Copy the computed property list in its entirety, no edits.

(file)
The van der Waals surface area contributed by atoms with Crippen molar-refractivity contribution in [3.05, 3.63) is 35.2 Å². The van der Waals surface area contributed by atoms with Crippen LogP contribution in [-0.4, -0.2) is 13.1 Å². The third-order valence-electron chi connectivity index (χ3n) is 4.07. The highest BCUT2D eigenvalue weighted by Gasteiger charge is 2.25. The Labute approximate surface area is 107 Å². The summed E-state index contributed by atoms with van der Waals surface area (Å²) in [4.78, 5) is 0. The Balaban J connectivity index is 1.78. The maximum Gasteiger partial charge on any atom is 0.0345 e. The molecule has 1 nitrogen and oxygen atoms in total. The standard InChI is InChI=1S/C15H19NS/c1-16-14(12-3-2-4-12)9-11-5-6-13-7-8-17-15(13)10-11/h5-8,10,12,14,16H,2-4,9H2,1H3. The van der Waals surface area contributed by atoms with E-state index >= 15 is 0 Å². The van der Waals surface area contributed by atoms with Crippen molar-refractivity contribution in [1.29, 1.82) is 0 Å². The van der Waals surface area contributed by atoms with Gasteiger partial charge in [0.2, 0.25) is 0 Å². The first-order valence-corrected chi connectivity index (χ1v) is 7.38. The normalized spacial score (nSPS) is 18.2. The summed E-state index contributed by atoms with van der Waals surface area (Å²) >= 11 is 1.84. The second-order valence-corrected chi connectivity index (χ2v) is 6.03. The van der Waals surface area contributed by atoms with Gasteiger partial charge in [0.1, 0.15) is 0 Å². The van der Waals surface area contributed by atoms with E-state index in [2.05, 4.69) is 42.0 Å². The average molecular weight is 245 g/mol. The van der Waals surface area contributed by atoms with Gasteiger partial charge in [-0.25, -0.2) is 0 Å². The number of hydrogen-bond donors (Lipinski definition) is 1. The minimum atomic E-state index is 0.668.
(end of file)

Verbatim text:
The van der Waals surface area contributed by atoms with Crippen molar-refractivity contribution in [3.05, 3.63) is 35.2 Å². The van der Waals surface area contributed by atoms with Crippen LogP contribution in [-0.4, -0.2) is 13.1 Å². The third-order valence-electron chi connectivity index (χ3n) is 4.07. The highest BCUT2D eigenvalue weighted by Gasteiger charge is 2.25. The Labute approximate surface area is 107 Å². The summed E-state index contributed by atoms with van der Waals surface area (Å²) in [4.78, 5) is 0. The Balaban J connectivity index is 1.78. The maximum Gasteiger partial charge on any atom is 0.0345 e. The molecule has 1 nitrogen and oxygen atoms in total. The standard InChI is InChI=1S/C15H19NS/c1-16-14(12-3-2-4-12)9-11-5-6-13-7-8-17-15(13)10-11/h5-8,10,12,14,16H,2-4,9H2,1H3. The van der Waals surface area contributed by atoms with E-state index >= 15 is 0 Å². The van der Waals surface area contributed by atoms with Crippen molar-refractivity contribution in [1.29, 1.82) is 0 Å². The van der Waals surface area contributed by atoms with Gasteiger partial charge in [0.2, 0.25) is 0 Å². The first-order valence-corrected chi connectivity index (χ1v) is 7.38. The normalized spacial score (nSPS) is 18.2. The summed E-state index contributed by atoms with van der Waals surface area (Å²) >= 11 is 1.84. The second-order valence-corrected chi connectivity index (χ2v) is 6.03. The van der Waals surface area contributed by atoms with Gasteiger partial charge in [0.1, 0.15) is 0 Å². The van der Waals surface area contributed by atoms with E-state index in [2.05, 4.69) is 42.0 Å². The average molecular weight is 245 g/mol. The van der Waals surface area contributed by atoms with Gasteiger partial charge in [-0.25, -0.2) is 0 Å². The number of hydrogen-bond donors (Lipinski definition) is 1. The minimum atomic E-state index is 0.668.